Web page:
Reductions in ozone depleters may dry up

The currently hopeful progress in removing ozone-damaging gases from the atmosphere may stall early in the new millennium, according to new research.


Writing in the 22 April issue of Nature, Stephen A. Montzka of the National Oceanic and Atmospheric Administration’s Climate Monitoring and Diagnostics Laboratory in Boulder, Colorado and colleagues report on trends underlying the strong decline in ozone-depleting gases — chlorofluorocarbons (CFCs) and halons, collectively the halocarbons.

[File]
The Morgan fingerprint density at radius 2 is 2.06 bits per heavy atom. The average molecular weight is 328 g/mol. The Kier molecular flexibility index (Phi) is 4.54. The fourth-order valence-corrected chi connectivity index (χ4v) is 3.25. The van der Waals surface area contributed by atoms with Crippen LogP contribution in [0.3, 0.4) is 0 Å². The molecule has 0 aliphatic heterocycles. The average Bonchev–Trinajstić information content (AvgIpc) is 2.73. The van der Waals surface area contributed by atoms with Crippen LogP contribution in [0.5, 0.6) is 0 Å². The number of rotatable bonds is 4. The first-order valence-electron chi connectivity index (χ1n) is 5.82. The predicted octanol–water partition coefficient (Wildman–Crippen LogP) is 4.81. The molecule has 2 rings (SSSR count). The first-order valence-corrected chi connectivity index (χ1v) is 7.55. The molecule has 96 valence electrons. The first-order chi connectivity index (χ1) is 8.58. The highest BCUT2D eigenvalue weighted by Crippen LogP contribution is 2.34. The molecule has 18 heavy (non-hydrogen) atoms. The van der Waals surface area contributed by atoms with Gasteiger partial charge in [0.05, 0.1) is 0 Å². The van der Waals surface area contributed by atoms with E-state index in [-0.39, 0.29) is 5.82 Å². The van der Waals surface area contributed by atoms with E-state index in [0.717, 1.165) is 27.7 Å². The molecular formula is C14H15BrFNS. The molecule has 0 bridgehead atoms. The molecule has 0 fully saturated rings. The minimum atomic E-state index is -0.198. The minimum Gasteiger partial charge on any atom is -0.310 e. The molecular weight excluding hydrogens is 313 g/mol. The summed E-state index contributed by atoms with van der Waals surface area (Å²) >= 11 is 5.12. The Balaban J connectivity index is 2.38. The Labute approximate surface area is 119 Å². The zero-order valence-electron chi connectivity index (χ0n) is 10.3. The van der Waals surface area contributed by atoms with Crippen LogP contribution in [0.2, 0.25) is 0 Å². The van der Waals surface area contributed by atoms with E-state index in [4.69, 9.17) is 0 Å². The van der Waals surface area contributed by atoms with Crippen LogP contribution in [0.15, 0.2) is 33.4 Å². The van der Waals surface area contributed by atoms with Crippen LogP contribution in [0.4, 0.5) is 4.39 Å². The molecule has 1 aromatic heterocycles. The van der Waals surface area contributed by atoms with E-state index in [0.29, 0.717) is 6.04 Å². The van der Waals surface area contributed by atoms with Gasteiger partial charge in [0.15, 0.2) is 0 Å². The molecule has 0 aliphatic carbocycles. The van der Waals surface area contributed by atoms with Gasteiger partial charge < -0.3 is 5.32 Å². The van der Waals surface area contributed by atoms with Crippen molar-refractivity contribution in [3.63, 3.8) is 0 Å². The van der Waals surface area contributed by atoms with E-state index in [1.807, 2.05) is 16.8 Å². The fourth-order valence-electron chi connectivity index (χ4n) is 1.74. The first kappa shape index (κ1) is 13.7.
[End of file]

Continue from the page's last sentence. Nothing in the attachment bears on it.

The majority of the observed reduction in atmospheric halocarbon concentration is due to the removal of just one substance – trichloroethane – which was widely used as a cleaning solvent. However, concentrations of other halocarbons have remained static or even increased. Consequently the author says that once trichloroethane has been eliminated, the downward trend in atmospheric halocarbons could slow down or stop.

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